Building a 16th-century caravel attached to a shark-shaped dirigible is a lot like web design — except you’re doing it in Minecraft and it’s made of voxels.A good third of it involves planning and research. What does a 16th-century caravel look like exactly? Maybe we have an abstract idea of what it looks like from the outside, but what’s on the inside? How is it constructed? Thankfully, we have a huge library of images on the Internet that we can trawl through to find the answers to these questions.
On a two-week build (on and off), a good two to three days can be spent research and trialing various model interpretations in a voxel editor, without going anywhere near Minecraft. This is the wireframing and prototyping stage of web design. Not only does the model need to look good, it needs to fit the environment where it's going to live, usually a bay or port of some kind. This is akin to a website meeting the needs of its audience. What are their expectations? What might they expect to see? At the same time, we need to wow them and get their interest. Something eye-catching — say, a shark-shaped dirigible.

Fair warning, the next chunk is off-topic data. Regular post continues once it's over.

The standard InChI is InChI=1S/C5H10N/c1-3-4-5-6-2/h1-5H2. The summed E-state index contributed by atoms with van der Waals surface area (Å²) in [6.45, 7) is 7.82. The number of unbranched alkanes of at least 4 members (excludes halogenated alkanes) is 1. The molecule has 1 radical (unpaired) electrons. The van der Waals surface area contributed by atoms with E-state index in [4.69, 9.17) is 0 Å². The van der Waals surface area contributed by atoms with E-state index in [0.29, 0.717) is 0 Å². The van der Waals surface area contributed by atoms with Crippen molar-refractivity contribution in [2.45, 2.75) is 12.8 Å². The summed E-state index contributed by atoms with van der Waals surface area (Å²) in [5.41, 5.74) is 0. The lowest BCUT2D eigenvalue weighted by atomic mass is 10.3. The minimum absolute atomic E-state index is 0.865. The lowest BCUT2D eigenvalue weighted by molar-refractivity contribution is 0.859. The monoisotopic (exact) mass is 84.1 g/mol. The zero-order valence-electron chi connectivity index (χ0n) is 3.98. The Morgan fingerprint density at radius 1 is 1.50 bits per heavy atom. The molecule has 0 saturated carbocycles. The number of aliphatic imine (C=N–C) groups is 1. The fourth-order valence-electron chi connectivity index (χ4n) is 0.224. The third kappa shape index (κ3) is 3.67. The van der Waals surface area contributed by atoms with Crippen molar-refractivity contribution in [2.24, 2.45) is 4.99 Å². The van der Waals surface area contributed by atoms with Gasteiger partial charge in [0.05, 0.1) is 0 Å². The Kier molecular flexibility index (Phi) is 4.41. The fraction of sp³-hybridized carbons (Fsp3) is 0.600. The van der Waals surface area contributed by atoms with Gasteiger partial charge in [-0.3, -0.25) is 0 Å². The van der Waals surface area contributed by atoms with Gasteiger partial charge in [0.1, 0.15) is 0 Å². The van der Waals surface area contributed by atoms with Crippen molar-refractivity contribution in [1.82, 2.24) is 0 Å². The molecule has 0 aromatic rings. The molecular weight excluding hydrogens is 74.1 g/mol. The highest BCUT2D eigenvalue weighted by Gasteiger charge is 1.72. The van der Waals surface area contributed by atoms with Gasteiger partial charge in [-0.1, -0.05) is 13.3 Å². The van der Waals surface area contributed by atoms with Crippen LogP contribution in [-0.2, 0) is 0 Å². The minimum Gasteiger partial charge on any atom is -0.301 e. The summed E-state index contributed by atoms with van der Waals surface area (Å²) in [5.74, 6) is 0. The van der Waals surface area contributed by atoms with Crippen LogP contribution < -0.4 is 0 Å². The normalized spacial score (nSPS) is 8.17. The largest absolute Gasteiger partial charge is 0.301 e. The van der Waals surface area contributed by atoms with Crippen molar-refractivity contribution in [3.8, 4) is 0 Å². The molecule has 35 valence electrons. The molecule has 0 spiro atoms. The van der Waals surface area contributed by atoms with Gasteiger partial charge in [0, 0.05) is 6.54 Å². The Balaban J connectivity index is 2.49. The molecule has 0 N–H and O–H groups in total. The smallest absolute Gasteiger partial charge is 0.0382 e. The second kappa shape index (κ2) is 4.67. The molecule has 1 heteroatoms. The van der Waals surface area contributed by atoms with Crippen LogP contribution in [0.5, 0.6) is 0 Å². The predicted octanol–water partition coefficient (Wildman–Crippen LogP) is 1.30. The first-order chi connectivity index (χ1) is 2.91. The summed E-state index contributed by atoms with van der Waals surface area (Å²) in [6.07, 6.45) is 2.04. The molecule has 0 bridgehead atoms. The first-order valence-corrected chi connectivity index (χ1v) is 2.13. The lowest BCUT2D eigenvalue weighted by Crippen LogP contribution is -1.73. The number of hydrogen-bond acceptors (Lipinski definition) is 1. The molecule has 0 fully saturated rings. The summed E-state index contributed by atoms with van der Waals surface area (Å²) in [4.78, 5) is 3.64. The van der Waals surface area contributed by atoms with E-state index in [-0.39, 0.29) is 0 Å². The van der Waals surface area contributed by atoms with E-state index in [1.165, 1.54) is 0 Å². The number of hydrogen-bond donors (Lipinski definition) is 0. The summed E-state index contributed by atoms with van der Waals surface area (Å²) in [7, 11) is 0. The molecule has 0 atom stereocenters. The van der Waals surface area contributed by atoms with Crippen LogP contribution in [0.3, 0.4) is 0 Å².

Once you’re happy with the preliminary model, you can start gathering the materials for building. This is like the content-gather stage for web design project. The materials should meet the objectives of the project. There's no need for 8,000 planks of wood when 4,250 will do. And don’t forget the interesting and key details that deliver the complete story. Break things up a little bit and add some colour. Nobody likes boring walls of nothing (I’m looking at you overly-long pages of text).
With any well-planned project, the pieces tend to find their place, and any issues that come up have better a better framework upon which they can be logically or aesthetically resolved. It’s important to maintain the overall vision of what you’re trying to achieve, rather than get bogged down with unnecessary detail. You can come back to the detail later. Broad strokes first, detail later.
Stay tuned for progress.